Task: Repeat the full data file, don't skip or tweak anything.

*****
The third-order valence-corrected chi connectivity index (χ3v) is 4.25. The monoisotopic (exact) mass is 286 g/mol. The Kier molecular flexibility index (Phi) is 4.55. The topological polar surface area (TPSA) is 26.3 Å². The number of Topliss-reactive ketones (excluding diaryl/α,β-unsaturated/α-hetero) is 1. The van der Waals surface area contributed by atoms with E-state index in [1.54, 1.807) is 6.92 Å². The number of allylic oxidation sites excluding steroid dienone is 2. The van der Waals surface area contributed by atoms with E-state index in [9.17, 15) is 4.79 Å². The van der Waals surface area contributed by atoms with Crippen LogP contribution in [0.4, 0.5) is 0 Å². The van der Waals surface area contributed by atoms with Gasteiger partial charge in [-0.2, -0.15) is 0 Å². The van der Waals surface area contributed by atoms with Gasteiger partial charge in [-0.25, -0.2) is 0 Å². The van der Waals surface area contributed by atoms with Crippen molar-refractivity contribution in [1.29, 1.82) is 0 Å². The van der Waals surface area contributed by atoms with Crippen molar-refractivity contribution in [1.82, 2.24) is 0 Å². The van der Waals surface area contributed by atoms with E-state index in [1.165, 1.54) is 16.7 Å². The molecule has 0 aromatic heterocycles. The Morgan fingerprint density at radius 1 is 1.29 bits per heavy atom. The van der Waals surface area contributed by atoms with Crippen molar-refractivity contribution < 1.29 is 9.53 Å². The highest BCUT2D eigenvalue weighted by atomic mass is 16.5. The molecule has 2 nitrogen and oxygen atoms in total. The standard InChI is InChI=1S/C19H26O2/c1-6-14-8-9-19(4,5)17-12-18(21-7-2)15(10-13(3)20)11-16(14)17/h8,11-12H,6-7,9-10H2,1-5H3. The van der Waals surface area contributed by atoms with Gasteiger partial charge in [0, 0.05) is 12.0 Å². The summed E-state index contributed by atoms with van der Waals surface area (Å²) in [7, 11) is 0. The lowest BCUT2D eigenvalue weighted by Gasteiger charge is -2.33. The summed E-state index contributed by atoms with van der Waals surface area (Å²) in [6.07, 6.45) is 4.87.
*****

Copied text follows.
The third-order valence-corrected chi connectivity index (χ3v) is 4.25. The monoisotopic (exact) mass is 286 g/mol. The Kier molecular flexibility index (Phi) is 4.55. The topological polar surface area (TPSA) is 26.3 Å². The number of Topliss-reactive ketones (excluding diaryl/α,β-unsaturated/α-hetero) is 1. The van der Waals surface area contributed by atoms with E-state index in [1.54, 1.807) is 6.92 Å². The number of allylic oxidation sites excluding steroid dienone is 2. The van der Waals surface area contributed by atoms with E-state index in [9.17, 15) is 4.79 Å². The van der Waals surface area contributed by atoms with Crippen LogP contribution in [0.4, 0.5) is 0 Å². The van der Waals surface area contributed by atoms with Gasteiger partial charge in [-0.2, -0.15) is 0 Å². The van der Waals surface area contributed by atoms with Gasteiger partial charge in [-0.25, -0.2) is 0 Å². The van der Waals surface area contributed by atoms with Crippen molar-refractivity contribution in [1.29, 1.82) is 0 Å². The van der Waals surface area contributed by atoms with Crippen molar-refractivity contribution in [1.82, 2.24) is 0 Å². The van der Waals surface area contributed by atoms with E-state index in [1.165, 1.54) is 16.7 Å². The molecule has 0 aromatic heterocycles. The Morgan fingerprint density at radius 1 is 1.29 bits per heavy atom. The van der Waals surface area contributed by atoms with Crippen molar-refractivity contribution < 1.29 is 9.53 Å². The highest BCUT2D eigenvalue weighted by atomic mass is 16.5. The molecule has 2 nitrogen and oxygen atoms in total. The standard InChI is InChI=1S/C19H26O2/c1-6-14-8-9-19(4,5)17-12-18(21-7-2)15(10-13(3)20)11-16(14)17/h8,11-12H,6-7,9-10H2,1-5H3. The van der Waals surface area contributed by atoms with Gasteiger partial charge in [0, 0.05) is 12.0 Å². The summed E-state index contributed by atoms with van der Waals surface area (Å²) in [7, 11) is 0. The lowest BCUT2D eigenvalue weighted by Gasteiger charge is -2.33. The summed E-state index contributed by atoms with van der Waals surface area (Å²) in [6.07, 6.45) is 4.87.